20. The record here shows that defendants did not object to any of the testimony from plaintiff's witnesses relating to her post-traumatic stress disorder stemming from a deposition. Any such argument on appeal is thus barred by Rule 5:25.

21. A trial court's exercise of its discretion in determining whether to admit or exclude evidence will not be overturned on appeal absent evidence that the trial court abused that discretion.

22. Testimony excluded by the trial court will not be considered without a proper showing of what that testimony might have been. When testimony is rejected before it is delivered, an appellate court has no basis for adjudication unless the record reflects a proper proffer.

23. Here, the record contains a transcript of the expert's testimony given outside the presence of the jury. The independent medical examination report, however, does not appear in the record. The only portion of the report relevant to malingering and available in the record is found excerpted in a pleading plaintiff submitted to the circuit court where the expert stated that his concerns were "not sufficient to a degree where a formal diagnosis of malingering can be offered." If the expert did, as defendants assert, conclude in his independent medical examination report that plaintiff was malingering, defendants have failed to present this in a properly preserved record. There is thus no evidence that the trial court abused its discretion by excluding the expert's testimony concerning malingering.

24. The admission of photographic evidence rests within the sound discretion of the trial court. However, when evidence is rejected before it is delivered, an appellate court has no basis for adjudication unless the record reflects a proper proffer.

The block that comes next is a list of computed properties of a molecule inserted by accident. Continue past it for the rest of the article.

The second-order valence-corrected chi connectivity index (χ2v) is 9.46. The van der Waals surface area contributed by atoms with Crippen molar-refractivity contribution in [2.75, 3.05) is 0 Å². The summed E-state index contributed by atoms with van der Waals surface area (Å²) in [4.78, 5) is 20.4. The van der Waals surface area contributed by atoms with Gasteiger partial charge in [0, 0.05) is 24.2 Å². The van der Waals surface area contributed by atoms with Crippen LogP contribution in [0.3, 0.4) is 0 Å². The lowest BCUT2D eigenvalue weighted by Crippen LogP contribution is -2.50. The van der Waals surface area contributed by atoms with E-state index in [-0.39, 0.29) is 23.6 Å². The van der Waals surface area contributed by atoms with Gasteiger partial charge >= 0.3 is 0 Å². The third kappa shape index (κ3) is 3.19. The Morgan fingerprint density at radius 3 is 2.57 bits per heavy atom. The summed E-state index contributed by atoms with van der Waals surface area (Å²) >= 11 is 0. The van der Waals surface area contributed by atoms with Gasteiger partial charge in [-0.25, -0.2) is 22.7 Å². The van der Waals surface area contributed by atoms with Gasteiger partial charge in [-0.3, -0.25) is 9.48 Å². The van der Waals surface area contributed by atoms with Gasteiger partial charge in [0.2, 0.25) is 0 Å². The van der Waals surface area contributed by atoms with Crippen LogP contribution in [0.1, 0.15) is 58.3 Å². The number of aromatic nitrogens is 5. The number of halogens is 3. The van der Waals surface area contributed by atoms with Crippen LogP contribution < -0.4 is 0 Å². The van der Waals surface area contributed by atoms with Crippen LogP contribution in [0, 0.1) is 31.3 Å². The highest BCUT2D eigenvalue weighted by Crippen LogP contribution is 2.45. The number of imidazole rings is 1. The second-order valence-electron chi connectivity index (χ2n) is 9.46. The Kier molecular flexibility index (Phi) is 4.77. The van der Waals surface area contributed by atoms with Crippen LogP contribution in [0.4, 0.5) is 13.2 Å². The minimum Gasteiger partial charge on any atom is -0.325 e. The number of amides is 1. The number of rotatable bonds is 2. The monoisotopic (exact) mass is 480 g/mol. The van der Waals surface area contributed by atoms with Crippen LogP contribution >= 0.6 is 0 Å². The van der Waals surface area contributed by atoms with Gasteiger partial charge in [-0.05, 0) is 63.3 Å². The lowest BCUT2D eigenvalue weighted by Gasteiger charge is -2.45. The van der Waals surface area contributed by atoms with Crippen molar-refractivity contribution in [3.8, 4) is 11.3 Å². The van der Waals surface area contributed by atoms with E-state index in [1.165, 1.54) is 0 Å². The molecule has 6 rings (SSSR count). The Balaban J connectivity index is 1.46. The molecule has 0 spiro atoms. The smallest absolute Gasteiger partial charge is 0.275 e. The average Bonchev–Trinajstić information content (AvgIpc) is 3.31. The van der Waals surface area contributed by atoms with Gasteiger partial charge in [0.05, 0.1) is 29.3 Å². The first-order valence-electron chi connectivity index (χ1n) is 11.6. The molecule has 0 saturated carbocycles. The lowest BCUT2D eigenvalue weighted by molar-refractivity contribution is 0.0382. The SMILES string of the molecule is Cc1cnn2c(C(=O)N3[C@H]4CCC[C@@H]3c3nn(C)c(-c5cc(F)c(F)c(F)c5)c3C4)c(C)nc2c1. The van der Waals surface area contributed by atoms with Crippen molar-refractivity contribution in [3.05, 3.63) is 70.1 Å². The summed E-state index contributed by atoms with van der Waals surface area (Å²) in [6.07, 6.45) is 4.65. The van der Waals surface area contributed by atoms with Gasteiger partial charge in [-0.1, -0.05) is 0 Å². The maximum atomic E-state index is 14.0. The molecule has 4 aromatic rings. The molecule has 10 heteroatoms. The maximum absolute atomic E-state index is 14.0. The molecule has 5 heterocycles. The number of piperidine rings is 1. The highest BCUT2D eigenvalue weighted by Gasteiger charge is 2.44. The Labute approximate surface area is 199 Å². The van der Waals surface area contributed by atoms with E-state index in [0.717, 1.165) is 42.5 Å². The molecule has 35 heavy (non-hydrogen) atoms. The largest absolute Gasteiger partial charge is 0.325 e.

25. The record on appeal consists of each exhibit offered in evidence, whether admitted or not, and initialed by the trial judge.

26. Here, although defendants' counsel requested that a set of excluded surveillance videotapes be filed with the record at some point during this trial as proffered evidence as to what would have been put before the court for impeachment purposes, no such filing appears in the record. The appellant is charged with presenting a proper record on appeal sufficient for review of the error assigned. Defendants having failed in this duty, the issue cannot properly be considered on appeal.

27. Assuming, without deciding, that certain employment records should have been admitted as defendants had requested, any error in excluding that evidence was harmless. There was ample evidence before the jury that after her accident plaintiff had graduated from college, been employed, earned licenses, and received salary increases: all items which the defendants asserted the employment records would prove. The trial court's exclusion of the employment records was thus harmless error, if error at all.